Liked by 1 person

    • Oh thank you for sharing your perspective. I surely hope that when I am busy caring for my children, I would feel nothing but love for them, and these jealous or sad feelings will diminish. ❤

      Liked by 1 person

  7. You have described your feelings so eloquently and I cannot begin to imagine what you are feeling. I’m glad you have asked for what you needed from your friend. That is so hard to do sometimes. Thank you for sharing.

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    • Thank you friend. Just needed to get things off my chest. Yeah it was very hard to tell my friend in a nice gentle way about the boundaries I wanted to set. But it was really necessary if I wanted a healthy relationship with her. ❤

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  8. Hugs to you my friend! Your feelings are totally understandable.

    I’m sorry I haven’t commented in a long time, but I’ve been following along and celebrating your victories and mourning your losses along with you. ❤

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  9. Thank you for sharing these vulnerable moments. I too am glad you set some boundaries for your own needs and that your friend accepted them. In my experience no matter how vast the joy and how busy the day, the longing and knowledge of what we’ve lost doesn’t go away. It does change but the pain remains real. And persistent, if muted.

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  10. I forget where I read it, or where it’s from, but somewhere along the 9+ years of infertility I read something that said, “We need to quit worrying about things being an act of selfishness and focus more on self preservation.” For some reason this totally clicked with me. While I have done my best to be supportive for my friends, at the end of the day, I worry about me and my feelings when it comes to pregnancy, baby showers, birthday parties, etc. Most of my friends have come to know that I do the best I can and they are super kind and considerate.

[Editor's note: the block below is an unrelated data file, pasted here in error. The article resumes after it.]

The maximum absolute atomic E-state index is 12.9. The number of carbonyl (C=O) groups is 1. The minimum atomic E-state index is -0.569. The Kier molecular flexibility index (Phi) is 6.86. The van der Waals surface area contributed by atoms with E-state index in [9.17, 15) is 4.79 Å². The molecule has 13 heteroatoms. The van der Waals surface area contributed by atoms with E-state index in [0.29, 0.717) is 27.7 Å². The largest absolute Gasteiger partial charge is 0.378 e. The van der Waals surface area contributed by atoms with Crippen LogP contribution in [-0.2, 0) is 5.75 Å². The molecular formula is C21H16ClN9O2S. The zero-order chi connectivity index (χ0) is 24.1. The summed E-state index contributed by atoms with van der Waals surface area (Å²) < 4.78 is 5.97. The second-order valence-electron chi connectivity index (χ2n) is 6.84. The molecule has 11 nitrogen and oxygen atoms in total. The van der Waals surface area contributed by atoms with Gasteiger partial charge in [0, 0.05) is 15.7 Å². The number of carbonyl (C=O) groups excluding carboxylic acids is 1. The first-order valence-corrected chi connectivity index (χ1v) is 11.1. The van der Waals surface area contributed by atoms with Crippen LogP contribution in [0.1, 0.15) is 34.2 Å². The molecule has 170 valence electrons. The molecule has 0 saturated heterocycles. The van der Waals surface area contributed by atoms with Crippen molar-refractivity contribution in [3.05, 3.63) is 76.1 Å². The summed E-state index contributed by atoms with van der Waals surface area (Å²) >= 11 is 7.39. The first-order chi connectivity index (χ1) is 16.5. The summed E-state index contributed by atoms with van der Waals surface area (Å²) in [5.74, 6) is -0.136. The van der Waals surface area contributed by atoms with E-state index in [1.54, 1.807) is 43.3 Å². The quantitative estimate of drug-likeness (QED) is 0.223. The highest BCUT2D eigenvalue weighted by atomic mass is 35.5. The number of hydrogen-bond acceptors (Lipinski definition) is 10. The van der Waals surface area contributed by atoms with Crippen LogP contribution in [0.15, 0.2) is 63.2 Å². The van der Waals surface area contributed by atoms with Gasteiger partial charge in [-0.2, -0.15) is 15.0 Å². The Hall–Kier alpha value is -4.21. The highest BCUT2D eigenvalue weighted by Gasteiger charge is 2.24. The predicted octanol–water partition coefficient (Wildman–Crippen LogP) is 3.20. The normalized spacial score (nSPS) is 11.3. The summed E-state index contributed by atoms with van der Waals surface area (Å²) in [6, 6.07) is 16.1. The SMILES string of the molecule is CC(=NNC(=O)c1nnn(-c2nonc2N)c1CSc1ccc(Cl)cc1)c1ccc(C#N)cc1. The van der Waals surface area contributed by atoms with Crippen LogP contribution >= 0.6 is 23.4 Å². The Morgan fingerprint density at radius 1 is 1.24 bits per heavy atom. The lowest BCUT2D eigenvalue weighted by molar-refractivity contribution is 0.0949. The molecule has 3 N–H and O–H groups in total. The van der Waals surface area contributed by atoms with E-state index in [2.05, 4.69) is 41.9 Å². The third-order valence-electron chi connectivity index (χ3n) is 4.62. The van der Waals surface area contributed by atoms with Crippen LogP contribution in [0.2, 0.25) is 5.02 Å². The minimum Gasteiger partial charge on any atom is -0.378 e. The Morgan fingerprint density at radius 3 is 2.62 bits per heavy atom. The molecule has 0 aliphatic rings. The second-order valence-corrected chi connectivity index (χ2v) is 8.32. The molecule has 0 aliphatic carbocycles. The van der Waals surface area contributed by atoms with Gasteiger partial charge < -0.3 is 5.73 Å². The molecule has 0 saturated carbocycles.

Sometimes, no matter what we do, there is still going to be pain, there is still going to be grief over things we have sacrificed, and we will never know what it feels like to have a “normal” pregnancy. But, I’d like to think that years from now, we will be that much stronger, braver, and resilient for what we’ve endured as “infertiles”. We will cherish life and the children in it because we know that it is something not promised to everyone.

    Hugs and Love to you and Bob as you continue down this journey! I keep you close in my prayers ❤

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  11. What a wonderfully honest and raw post. Feeling for you! I bet my own feelings are yet to come…I don’t think or feel much about DE these past 2-3 years other than gratitude, but I realize that once I begin explaining things to S, everything will become much more complicated

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  12. Pingback: MicroblogMondays: Ups and Downs of an Early Pregnancy | In Quest of a Binky Moongee